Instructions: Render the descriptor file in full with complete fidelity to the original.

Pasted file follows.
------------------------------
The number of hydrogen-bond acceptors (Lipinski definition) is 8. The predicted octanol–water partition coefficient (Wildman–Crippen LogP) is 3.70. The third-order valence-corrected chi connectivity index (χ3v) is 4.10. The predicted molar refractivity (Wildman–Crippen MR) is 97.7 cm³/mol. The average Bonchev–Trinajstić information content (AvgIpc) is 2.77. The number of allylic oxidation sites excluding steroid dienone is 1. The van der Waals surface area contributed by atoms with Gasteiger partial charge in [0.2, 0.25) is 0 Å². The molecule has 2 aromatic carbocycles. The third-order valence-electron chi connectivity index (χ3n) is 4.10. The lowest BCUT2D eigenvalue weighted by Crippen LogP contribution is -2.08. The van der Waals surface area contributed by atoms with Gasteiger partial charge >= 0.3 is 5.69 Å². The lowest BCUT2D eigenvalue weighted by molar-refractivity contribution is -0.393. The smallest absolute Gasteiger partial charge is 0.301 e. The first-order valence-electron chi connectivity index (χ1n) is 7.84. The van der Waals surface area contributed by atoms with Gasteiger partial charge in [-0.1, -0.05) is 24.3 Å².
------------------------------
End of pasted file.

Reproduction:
The number of hydrogen-bond acceptors (Lipinski definition) is 8. The predicted octanol–water partition coefficient (Wildman–Crippen LogP) is 3.70. The third-order valence-corrected chi connectivity index (χ3v) is 4.10. The predicted molar refractivity (Wildman–Crippen MR) is 97.7 cm³/mol. The average Bonchev–Trinajstić information content (AvgIpc) is 2.77. The number of allylic oxidation sites excluding steroid dienone is 1. The van der Waals surface area contributed by atoms with Gasteiger partial charge in [0.2, 0.25) is 0 Å². The molecule has 2 aromatic carbocycles. The third-order valence-electron chi connectivity index (χ3n) is 4.10. The lowest BCUT2D eigenvalue weighted by Crippen LogP contribution is -2.08. The van der Waals surface area contributed by atoms with Gasteiger partial charge >= 0.3 is 5.69 Å². The lowest BCUT2D eigenvalue weighted by molar-refractivity contribution is -0.393. The smallest absolute Gasteiger partial charge is 0.301 e. The first-order valence-electron chi connectivity index (χ1n) is 7.84. The van der Waals surface area contributed by atoms with Gasteiger partial charge in [-0.1, -0.05) is 24.3 Å².